While it's easier to simply refer to Morgan's director Luke Scott as the son of legendary filmmaker Sir Ridley Scott, to do so would immediately be doing him an injustice. Undoubtedly, there was probably some nepotism at play during Luke Scott's ascension to his first feature film as a director, but having worked in commercials, short films, and as second unit on his father's films Exodus: Gods And Kings and The Martian, he's more than paid his dues.

Thankfully, with Morgan, it's very much like father, like son, as Luke Scott crafts a smart, well-paced, and, most importantly, ultimately entertaining sci-fi thriller that's still moody and pensive. Well, for the most part he does, as Morgan possesses some noticeable flaws that threaten to waylay your enjoyment.

But who is Morgan? Created and subsequently raised in a laboratory, Morgan is a robot with super-human strength and qualities that means she was walking and talking by one month and, at six, had become completely self-sufficient. However, after viciously attacking and severely injuring one of the scientists (Jennifer Jason Leigh), Kate Mara's Lee Weathers, a corporate troubleshooter, is brought into the compound to evaluate whether or not Morgan (Anya Taylor-Joy) should be terminated. While there, she is greeted by the team of very loyal scientists that have spent six years working on the project, and just want Morgan to be safe.

I have to admit that it took me an hour to fully embrace and enjoy Morgan, as I constantly found myself wondering whether it would actually deliver and payoff. While always gorgeous to look at (Luke Scott is terrifically assisted by cinematographer Mark Patten to create a haunting but naturalistic aesthetic) and boasting fine performances from its eclectic ensemble, its build-up repeatedly dovetails into the melodramatic to briefly sabotage your enjoyment.

It says a lot about the quality of the cast that they're regularly able to save Morgan from these problems, though. Particularly Anya Taylor-Joy as the eponymous creation, who continues her impressive 2016 that started off with The Witch. In both Morgan and The Witch, Anya Taylor-Joy, who is obviously recognizable as beautiful, has shown off an unsettling on-screen aroma that feels fresh and exciting.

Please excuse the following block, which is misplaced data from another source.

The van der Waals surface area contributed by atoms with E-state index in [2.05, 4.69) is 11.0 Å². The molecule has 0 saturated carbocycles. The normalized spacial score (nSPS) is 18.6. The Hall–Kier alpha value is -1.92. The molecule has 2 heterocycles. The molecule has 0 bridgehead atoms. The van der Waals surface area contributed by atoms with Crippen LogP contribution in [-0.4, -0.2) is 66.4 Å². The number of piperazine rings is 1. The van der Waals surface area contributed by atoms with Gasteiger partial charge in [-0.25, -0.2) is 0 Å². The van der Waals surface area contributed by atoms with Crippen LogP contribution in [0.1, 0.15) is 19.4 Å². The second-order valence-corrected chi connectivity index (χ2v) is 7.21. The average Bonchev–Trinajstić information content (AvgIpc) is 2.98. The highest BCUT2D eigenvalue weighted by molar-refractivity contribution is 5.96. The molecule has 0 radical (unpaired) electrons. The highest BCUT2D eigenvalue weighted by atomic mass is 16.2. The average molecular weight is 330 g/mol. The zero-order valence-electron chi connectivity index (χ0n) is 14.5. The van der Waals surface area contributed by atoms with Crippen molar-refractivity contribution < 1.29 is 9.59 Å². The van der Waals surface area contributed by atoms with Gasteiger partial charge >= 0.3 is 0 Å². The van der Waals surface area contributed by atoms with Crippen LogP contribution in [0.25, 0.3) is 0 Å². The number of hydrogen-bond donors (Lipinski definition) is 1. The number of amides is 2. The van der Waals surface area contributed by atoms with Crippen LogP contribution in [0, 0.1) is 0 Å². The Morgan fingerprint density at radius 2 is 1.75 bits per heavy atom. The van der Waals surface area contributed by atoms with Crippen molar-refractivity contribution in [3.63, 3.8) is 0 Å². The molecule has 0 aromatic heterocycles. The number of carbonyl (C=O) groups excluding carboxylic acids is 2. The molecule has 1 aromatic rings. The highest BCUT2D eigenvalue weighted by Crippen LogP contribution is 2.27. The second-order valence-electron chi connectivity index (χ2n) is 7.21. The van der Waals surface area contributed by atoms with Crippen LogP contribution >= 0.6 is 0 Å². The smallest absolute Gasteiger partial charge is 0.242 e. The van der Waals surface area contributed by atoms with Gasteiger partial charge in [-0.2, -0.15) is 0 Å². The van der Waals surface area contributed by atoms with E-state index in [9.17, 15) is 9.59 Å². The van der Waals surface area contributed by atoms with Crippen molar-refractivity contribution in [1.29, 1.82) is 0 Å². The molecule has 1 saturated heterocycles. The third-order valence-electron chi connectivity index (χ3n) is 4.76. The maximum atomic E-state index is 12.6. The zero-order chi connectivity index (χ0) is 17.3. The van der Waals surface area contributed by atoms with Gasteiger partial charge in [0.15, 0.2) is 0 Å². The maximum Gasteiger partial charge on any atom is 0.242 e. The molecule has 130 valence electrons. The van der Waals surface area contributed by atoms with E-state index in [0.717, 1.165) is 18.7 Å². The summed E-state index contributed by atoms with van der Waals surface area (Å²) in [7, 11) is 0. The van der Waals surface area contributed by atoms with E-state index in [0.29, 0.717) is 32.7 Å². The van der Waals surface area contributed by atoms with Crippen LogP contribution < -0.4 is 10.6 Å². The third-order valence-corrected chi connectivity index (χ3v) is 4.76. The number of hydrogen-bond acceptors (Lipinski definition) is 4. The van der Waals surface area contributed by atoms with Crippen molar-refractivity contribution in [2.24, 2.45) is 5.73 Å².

Morgan is a great role for Anya Taylor-Joy, too, as everyone spends the first 20 minutes talking about her before she's introduced, which only amps up the excitement when you first see her. She doesn't buckle under this pressure, though, and only builds upon it. A blending of budding heart and growing rage and resentment, Joy keeps Morgan teetering on the edge of these pubescent emotions with a layered performance that methodically yet subtly twists and turns.

It's not just her, though. Kate Mara's cold, cunning exterior makes her the perfect conduit between the film and the audience as we're thrust into this world, while she's also able to throw down some action chops when called upon.

While, following his similar turn in Captain America: First Avenger, Toby Jones once again proves that he's the perfect actor to portray an unhinged scientist that's a little too obsessed with his subject, and Paul Giamatti, Michelle Yeoh, Jennifer Jason Leigh, and Rose Leslie each chime in with noticeable contributions, too, raising the intensity, emotion, and conflict when called upon.

Their performances help to sell a script that's overly expositional as it gets going and then becomes wrought with melodrama as the characters unrealistically and excessively push buttons to overly aggressively get the film into the third act. After threatening frustration, Morgan then makes a narrative decision that you can see coming, but you'll be very happy that it does just that.

That's because, with its conclusion, Morgan changes gears, going from a patient sci-fi thriller that's more akin to last year's Ex Machina, which it will inevitably be compared to, and ramps up the action. But, as long you accept its sudden Hollywoodization and the necessary stupidity that it takes to get there, you'll be satisfied and entertained by what transpires.

Luke Scott handles this adjustment well, though, opening Morgan up from its previous containment for a faster, more energetic finale with a large scope, that's hugely entertaining and twists and turns right up until the very last second. So much so that, while it's far from perfect, with Morgan Luke Scott suggests that he's very much his father's son. Which is something we should all be excited about.

Gregory Wakeman